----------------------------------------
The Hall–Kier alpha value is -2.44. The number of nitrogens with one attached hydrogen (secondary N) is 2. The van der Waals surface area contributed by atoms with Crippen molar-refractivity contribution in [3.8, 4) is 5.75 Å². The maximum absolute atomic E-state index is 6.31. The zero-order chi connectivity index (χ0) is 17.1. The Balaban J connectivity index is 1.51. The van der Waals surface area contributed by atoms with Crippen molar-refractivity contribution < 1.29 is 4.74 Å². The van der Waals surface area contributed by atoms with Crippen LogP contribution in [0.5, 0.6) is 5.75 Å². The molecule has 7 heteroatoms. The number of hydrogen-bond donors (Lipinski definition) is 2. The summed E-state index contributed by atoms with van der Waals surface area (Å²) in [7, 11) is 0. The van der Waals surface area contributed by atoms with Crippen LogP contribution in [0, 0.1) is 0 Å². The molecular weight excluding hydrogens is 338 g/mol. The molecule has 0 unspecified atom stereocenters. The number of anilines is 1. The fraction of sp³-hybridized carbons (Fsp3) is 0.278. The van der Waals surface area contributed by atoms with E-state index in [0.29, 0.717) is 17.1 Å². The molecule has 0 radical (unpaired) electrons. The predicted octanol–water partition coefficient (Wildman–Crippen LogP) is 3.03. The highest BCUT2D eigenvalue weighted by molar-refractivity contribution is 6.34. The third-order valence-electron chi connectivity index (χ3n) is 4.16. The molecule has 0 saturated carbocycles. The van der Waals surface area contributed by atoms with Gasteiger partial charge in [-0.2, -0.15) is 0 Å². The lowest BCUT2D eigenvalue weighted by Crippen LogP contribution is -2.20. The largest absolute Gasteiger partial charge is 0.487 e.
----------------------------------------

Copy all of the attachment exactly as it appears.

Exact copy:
The Hall–Kier alpha value is -2.44. The number of nitrogens with one attached hydrogen (secondary N) is 2. The van der Waals surface area contributed by atoms with Crippen molar-refractivity contribution in [3.8, 4) is 5.75 Å². The maximum absolute atomic E-state index is 6.31. The zero-order chi connectivity index (χ0) is 17.1. The Balaban J connectivity index is 1.51. The van der Waals surface area contributed by atoms with Crippen molar-refractivity contribution < 1.29 is 4.74 Å². The van der Waals surface area contributed by atoms with Crippen LogP contribution in [0.5, 0.6) is 5.75 Å². The molecule has 7 heteroatoms. The number of hydrogen-bond donors (Lipinski definition) is 2. The summed E-state index contributed by atoms with van der Waals surface area (Å²) in [7, 11) is 0. The van der Waals surface area contributed by atoms with Crippen LogP contribution in [0, 0.1) is 0 Å². The molecular weight excluding hydrogens is 338 g/mol. The molecule has 0 unspecified atom stereocenters. The number of anilines is 1. The fraction of sp³-hybridized carbons (Fsp3) is 0.278. The van der Waals surface area contributed by atoms with E-state index in [0.29, 0.717) is 17.1 Å². The molecule has 0 radical (unpaired) electrons. The predicted octanol–water partition coefficient (Wildman–Crippen LogP) is 3.03. The highest BCUT2D eigenvalue weighted by molar-refractivity contribution is 6.34. The third-order valence-electron chi connectivity index (χ3n) is 4.16. The molecule has 0 saturated carbocycles. The van der Waals surface area contributed by atoms with Gasteiger partial charge in [-0.2, -0.15) is 0 Å². The lowest BCUT2D eigenvalue weighted by Crippen LogP contribution is -2.20. The largest absolute Gasteiger partial charge is 0.487 e.